When the news came out of the passing of Kansas City Chiefs long snapper James Winchester's father, Michael, whose life was tragically taken Tuesday afternoon in Oklahoma City, the condolences and offers of support were quick to follow.
Winchester, who is in his second season with the Chiefs after winning the long snapper position out of training camp in 2015, played collegiately at Oklahoma.
On Wednesday afternoon when speaking with the media, Chiefs coach Andy Reid and several players offered their support to the entire Winchester family.
Here's what they had to say:
"A tragic, tragic incident, and sick to be honest with you. James is with his family now—where he needs to be and when he comes back, he comes back.
"Right now, it's his time to be with his family as I know you would expect. Our thoughts and prayers are with he and his family."
Reid confirmed that he did speak to Winchester on the phone.
"He called me right away before it really even broke in the news, there, and told me the situation. Things were a little vague, and how they happened and so on. In those situations, you have to go. Family is number one. This (football) is important in our lives, but not like that. He left right away and went down there – to Oklahoma City – he's taking care of business there."
Punter Dustin Colquitt
"It's a situation that you're kind of dying inside for him. He's taking it well. The one thing I took from him is he said that obviously it's a 'tough time for my family and I appreciate the thoughts and prayers,' and then he said that 'God is good.'
"When you hear that come out of his mouth this early, I just know he's a man of faith, loves Jesus and his dad did too. You have to go back to faith and Christ. That's going to get him through it, that's going to get us through it—keep this locker room tight. Everybody is there for him. He needs to know that and he does know that.
"He's in a good place right now," Colquitt added. "There's forgiveness in his breath and obviously you have to do that as a Christian. So he's going to get through that and we're going to get through this. It's going to make us tighter."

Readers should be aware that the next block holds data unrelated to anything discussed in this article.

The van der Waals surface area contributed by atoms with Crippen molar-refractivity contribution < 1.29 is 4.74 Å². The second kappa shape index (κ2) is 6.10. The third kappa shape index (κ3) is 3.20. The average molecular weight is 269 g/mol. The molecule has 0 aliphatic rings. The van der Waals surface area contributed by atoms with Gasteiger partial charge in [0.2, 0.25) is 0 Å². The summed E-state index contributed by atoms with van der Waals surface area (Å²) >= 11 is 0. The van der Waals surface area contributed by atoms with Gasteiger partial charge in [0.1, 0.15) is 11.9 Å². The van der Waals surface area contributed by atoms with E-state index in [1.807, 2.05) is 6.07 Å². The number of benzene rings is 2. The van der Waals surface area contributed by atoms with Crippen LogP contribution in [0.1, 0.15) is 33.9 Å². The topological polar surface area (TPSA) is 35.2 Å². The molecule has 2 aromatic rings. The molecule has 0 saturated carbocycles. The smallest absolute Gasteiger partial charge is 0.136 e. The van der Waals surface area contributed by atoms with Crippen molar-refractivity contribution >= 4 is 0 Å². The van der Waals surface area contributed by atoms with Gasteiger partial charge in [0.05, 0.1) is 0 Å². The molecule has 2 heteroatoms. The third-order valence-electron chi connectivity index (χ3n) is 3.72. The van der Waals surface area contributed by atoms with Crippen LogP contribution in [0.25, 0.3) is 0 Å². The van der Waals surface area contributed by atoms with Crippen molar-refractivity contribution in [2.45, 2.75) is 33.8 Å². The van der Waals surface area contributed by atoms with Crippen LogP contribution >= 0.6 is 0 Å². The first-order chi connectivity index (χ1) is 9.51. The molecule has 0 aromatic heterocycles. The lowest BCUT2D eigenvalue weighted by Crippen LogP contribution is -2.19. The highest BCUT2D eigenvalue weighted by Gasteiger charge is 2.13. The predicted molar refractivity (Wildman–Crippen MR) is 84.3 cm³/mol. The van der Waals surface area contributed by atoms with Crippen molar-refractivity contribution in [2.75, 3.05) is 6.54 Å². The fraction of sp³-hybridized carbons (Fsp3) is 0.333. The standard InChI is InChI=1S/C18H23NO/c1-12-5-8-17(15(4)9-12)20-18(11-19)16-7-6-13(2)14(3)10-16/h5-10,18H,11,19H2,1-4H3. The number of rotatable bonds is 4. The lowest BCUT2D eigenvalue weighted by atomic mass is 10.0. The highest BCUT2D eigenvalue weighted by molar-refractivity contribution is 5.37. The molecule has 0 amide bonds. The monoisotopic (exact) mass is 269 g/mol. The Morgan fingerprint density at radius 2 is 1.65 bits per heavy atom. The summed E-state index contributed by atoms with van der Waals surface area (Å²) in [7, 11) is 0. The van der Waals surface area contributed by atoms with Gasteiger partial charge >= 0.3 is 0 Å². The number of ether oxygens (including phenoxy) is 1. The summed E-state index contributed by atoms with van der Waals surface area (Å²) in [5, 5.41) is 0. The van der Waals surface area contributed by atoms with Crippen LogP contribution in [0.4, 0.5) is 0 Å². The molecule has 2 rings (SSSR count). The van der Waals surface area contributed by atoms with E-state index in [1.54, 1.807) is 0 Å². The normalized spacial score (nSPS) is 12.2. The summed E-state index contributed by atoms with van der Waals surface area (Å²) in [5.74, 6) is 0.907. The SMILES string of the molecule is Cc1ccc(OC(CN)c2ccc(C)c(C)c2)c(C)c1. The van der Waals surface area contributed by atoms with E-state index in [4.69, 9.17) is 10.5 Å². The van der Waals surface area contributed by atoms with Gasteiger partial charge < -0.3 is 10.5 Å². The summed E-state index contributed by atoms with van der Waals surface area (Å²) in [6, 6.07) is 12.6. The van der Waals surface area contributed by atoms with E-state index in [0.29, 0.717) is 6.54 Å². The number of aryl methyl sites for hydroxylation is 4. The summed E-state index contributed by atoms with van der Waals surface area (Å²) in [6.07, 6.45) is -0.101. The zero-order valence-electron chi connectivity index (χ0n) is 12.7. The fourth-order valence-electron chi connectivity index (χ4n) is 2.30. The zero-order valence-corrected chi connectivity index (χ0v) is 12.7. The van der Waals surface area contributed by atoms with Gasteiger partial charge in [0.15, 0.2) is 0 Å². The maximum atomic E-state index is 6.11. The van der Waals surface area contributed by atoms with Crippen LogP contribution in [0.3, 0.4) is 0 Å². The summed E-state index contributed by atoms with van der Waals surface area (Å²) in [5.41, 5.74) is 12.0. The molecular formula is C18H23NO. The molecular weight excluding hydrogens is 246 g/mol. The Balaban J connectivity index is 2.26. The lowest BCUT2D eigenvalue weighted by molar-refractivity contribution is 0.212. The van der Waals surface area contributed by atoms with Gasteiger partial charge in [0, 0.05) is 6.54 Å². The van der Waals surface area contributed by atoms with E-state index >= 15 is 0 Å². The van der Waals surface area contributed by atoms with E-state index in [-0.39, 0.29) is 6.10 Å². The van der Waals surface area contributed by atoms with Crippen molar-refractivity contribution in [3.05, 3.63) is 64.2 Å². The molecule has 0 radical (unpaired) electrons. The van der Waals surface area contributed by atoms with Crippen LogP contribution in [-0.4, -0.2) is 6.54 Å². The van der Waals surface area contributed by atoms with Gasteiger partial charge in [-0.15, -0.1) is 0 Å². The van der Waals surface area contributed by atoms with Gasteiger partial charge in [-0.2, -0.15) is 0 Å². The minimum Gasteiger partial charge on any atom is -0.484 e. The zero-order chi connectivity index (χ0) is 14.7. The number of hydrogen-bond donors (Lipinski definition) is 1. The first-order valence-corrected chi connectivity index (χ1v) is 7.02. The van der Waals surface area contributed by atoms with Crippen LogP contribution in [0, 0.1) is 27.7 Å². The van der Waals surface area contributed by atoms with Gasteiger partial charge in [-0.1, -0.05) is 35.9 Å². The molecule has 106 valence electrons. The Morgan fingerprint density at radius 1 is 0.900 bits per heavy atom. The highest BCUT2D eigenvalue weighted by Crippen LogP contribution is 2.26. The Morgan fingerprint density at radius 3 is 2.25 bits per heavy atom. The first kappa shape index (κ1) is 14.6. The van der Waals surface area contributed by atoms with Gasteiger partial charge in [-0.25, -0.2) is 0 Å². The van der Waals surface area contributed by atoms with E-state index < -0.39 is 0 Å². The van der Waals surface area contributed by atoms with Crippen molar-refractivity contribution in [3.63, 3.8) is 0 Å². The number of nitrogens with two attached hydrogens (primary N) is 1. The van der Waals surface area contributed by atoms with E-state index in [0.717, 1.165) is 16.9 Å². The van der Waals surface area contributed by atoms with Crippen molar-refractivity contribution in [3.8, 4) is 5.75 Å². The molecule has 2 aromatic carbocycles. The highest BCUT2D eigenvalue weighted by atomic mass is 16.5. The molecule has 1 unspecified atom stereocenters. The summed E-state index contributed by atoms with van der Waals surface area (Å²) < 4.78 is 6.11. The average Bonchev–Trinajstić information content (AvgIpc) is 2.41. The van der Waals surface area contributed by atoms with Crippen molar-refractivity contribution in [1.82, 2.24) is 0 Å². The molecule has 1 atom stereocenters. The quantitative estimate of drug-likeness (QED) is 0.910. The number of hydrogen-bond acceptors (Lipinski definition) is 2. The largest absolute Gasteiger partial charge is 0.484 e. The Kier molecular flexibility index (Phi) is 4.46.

Colquitt, who said he's reached out to Winchester and offered to take care of dogs, take anyone to or from the airport—anything he could do to help out, was asked about the bond between himself, Winchester and kicker Cairo Santos.
"We're real tight. We spend more time together than anybody. When guys are in meeting rooms, we're together looking through game film—trying to do anything we can to see what punters or kickers are doing or just special teams schemes. When we're all together—like training camp it's eight-nine-10 hours a day, and during the season it's four or five hours—non-practice time—so it's an unbelievable amount of time. You get to know somebody's life story in the first two weeks of training camp and you just kind of roll from there and you're already brothers. It doesn't take a tragedy—good times, bad times—it's family."
Quarterback Alex Smith
"It's hard. We found out last night, and I think everybody was kind of in shock. It's something you never expect to happen and everybody is kind of feeling for James and his family. We're trying to do anything we can, but you never really know. You're just trying to be there for him.
"James is such a caring teammate—a thoughtful teammate. A guy who would sacrifice for his team. Like I said, you don't always know what to do or what to say, it's hard."
Safety Eric Berry
"Honestly, I just sent [Winchester] a text and just told him that we're thinking about him. I didn't want to talk to him too much because it's a tough time. I didn't really want to talk to him about it, so I just left it at that and just let him know if he needed anything, I'm here to talk to him, along with a lot of the guys on the team as well.
"We're all here for him. We're a team, but we treat it as family."